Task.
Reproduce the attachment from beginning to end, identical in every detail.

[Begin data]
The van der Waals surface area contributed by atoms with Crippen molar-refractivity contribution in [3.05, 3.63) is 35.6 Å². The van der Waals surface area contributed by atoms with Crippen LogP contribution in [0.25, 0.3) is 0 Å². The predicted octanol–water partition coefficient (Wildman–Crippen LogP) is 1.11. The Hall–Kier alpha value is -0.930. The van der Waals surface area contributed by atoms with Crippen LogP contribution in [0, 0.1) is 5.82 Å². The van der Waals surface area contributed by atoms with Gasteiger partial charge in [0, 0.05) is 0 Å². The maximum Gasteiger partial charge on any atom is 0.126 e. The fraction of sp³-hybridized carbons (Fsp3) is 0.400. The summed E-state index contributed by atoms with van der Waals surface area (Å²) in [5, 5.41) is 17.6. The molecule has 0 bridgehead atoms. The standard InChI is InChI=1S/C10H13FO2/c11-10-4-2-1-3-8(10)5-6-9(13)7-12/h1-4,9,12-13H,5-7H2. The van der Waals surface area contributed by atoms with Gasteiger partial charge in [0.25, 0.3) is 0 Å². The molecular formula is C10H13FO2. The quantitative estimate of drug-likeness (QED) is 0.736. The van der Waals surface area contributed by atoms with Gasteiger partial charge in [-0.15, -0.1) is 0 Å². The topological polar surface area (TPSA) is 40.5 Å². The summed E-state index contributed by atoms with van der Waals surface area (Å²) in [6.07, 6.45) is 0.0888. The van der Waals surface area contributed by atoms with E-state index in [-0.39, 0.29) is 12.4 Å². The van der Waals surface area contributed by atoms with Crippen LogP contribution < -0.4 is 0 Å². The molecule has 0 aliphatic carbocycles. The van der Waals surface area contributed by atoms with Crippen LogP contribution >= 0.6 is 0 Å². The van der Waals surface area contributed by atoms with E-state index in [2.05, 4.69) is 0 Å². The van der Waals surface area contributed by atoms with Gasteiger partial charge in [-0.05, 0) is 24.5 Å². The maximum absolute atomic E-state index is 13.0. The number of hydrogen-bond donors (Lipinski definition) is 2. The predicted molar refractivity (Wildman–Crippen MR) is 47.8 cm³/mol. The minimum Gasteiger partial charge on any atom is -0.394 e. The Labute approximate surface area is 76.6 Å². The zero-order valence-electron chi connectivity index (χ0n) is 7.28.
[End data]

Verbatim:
The van der Waals surface area contributed by atoms with Crippen molar-refractivity contribution in [3.05, 3.63) is 35.6 Å². The van der Waals surface area contributed by atoms with Crippen LogP contribution in [0.25, 0.3) is 0 Å². The predicted octanol–water partition coefficient (Wildman–Crippen LogP) is 1.11. The Hall–Kier alpha value is -0.930. The van der Waals surface area contributed by atoms with Crippen LogP contribution in [0, 0.1) is 5.82 Å². The van der Waals surface area contributed by atoms with Gasteiger partial charge in [0, 0.05) is 0 Å². The maximum Gasteiger partial charge on any atom is 0.126 e. The fraction of sp³-hybridized carbons (Fsp3) is 0.400. The summed E-state index contributed by atoms with van der Waals surface area (Å²) in [5, 5.41) is 17.6. The molecule has 0 bridgehead atoms. The standard InChI is InChI=1S/C10H13FO2/c11-10-4-2-1-3-8(10)5-6-9(13)7-12/h1-4,9,12-13H,5-7H2. The van der Waals surface area contributed by atoms with Gasteiger partial charge in [0.25, 0.3) is 0 Å². The molecular formula is C10H13FO2. The quantitative estimate of drug-likeness (QED) is 0.736. The van der Waals surface area contributed by atoms with Gasteiger partial charge in [-0.15, -0.1) is 0 Å². The topological polar surface area (TPSA) is 40.5 Å². The summed E-state index contributed by atoms with van der Waals surface area (Å²) in [6.07, 6.45) is 0.0888. The van der Waals surface area contributed by atoms with E-state index in [-0.39, 0.29) is 12.4 Å². The van der Waals surface area contributed by atoms with Crippen LogP contribution < -0.4 is 0 Å². The molecule has 0 aliphatic carbocycles. The van der Waals surface area contributed by atoms with Crippen LogP contribution >= 0.6 is 0 Å². The van der Waals surface area contributed by atoms with E-state index in [2.05, 4.69) is 0 Å². The van der Waals surface area contributed by atoms with Gasteiger partial charge in [-0.05, 0) is 24.5 Å². The maximum absolute atomic E-state index is 13.0. The number of hydrogen-bond donors (Lipinski definition) is 2. The predicted molar refractivity (Wildman–Crippen MR) is 47.8 cm³/mol. The minimum Gasteiger partial charge on any atom is -0.394 e. The Labute approximate surface area is 76.6 Å². The zero-order valence-electron chi connectivity index (χ0n) is 7.28.